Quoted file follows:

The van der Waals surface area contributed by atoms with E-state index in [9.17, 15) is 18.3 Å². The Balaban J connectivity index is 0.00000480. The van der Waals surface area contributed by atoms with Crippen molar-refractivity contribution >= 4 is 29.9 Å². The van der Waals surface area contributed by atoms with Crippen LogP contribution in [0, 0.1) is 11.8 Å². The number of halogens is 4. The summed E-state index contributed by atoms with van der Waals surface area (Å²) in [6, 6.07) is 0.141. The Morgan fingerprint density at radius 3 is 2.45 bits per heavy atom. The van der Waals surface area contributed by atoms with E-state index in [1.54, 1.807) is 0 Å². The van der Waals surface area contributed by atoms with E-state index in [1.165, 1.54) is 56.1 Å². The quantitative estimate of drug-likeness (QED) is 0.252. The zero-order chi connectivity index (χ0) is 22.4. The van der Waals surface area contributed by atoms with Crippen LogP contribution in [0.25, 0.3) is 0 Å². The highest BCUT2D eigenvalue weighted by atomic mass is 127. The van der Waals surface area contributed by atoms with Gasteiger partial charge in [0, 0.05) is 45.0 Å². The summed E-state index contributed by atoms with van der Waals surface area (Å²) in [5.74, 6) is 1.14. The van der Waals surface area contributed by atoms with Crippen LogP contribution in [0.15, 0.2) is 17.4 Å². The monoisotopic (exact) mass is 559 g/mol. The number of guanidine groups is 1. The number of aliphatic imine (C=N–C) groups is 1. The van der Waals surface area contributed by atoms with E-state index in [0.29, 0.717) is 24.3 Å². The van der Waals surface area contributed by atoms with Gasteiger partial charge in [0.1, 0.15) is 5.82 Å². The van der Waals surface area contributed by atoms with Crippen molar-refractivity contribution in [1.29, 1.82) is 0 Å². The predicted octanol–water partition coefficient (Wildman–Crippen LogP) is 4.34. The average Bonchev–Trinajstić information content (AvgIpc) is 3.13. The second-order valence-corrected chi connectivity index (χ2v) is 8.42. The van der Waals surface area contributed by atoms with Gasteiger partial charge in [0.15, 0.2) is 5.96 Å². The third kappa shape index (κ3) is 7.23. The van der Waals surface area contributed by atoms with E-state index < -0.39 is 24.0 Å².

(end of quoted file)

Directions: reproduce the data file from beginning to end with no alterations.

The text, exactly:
The van der Waals surface area contributed by atoms with E-state index in [9.17, 15) is 18.3 Å². The Balaban J connectivity index is 0.00000480. The van der Waals surface area contributed by atoms with Crippen molar-refractivity contribution >= 4 is 29.9 Å². The van der Waals surface area contributed by atoms with Crippen LogP contribution in [0, 0.1) is 11.8 Å². The number of halogens is 4. The summed E-state index contributed by atoms with van der Waals surface area (Å²) in [6, 6.07) is 0.141. The Morgan fingerprint density at radius 3 is 2.45 bits per heavy atom. The van der Waals surface area contributed by atoms with E-state index in [1.54, 1.807) is 0 Å². The van der Waals surface area contributed by atoms with E-state index in [1.165, 1.54) is 56.1 Å². The quantitative estimate of drug-likeness (QED) is 0.252. The zero-order chi connectivity index (χ0) is 22.4. The van der Waals surface area contributed by atoms with Crippen LogP contribution in [0.25, 0.3) is 0 Å². The highest BCUT2D eigenvalue weighted by atomic mass is 127. The van der Waals surface area contributed by atoms with Gasteiger partial charge in [0, 0.05) is 45.0 Å². The summed E-state index contributed by atoms with van der Waals surface area (Å²) in [5.74, 6) is 1.14. The van der Waals surface area contributed by atoms with Crippen LogP contribution in [0.15, 0.2) is 17.4 Å². The monoisotopic (exact) mass is 559 g/mol. The number of guanidine groups is 1. The number of aliphatic imine (C=N–C) groups is 1. The van der Waals surface area contributed by atoms with E-state index in [0.29, 0.717) is 24.3 Å². The van der Waals surface area contributed by atoms with Gasteiger partial charge in [0.1, 0.15) is 5.82 Å². The van der Waals surface area contributed by atoms with Crippen molar-refractivity contribution in [1.29, 1.82) is 0 Å². The predicted octanol–water partition coefficient (Wildman–Crippen LogP) is 4.34. The average Bonchev–Trinajstić information content (AvgIpc) is 3.13. The second-order valence-corrected chi connectivity index (χ2v) is 8.42. The van der Waals surface area contributed by atoms with Gasteiger partial charge in [0.15, 0.2) is 5.96 Å². The third kappa shape index (κ3) is 7.23. The van der Waals surface area contributed by atoms with E-state index < -0.39 is 24.0 Å².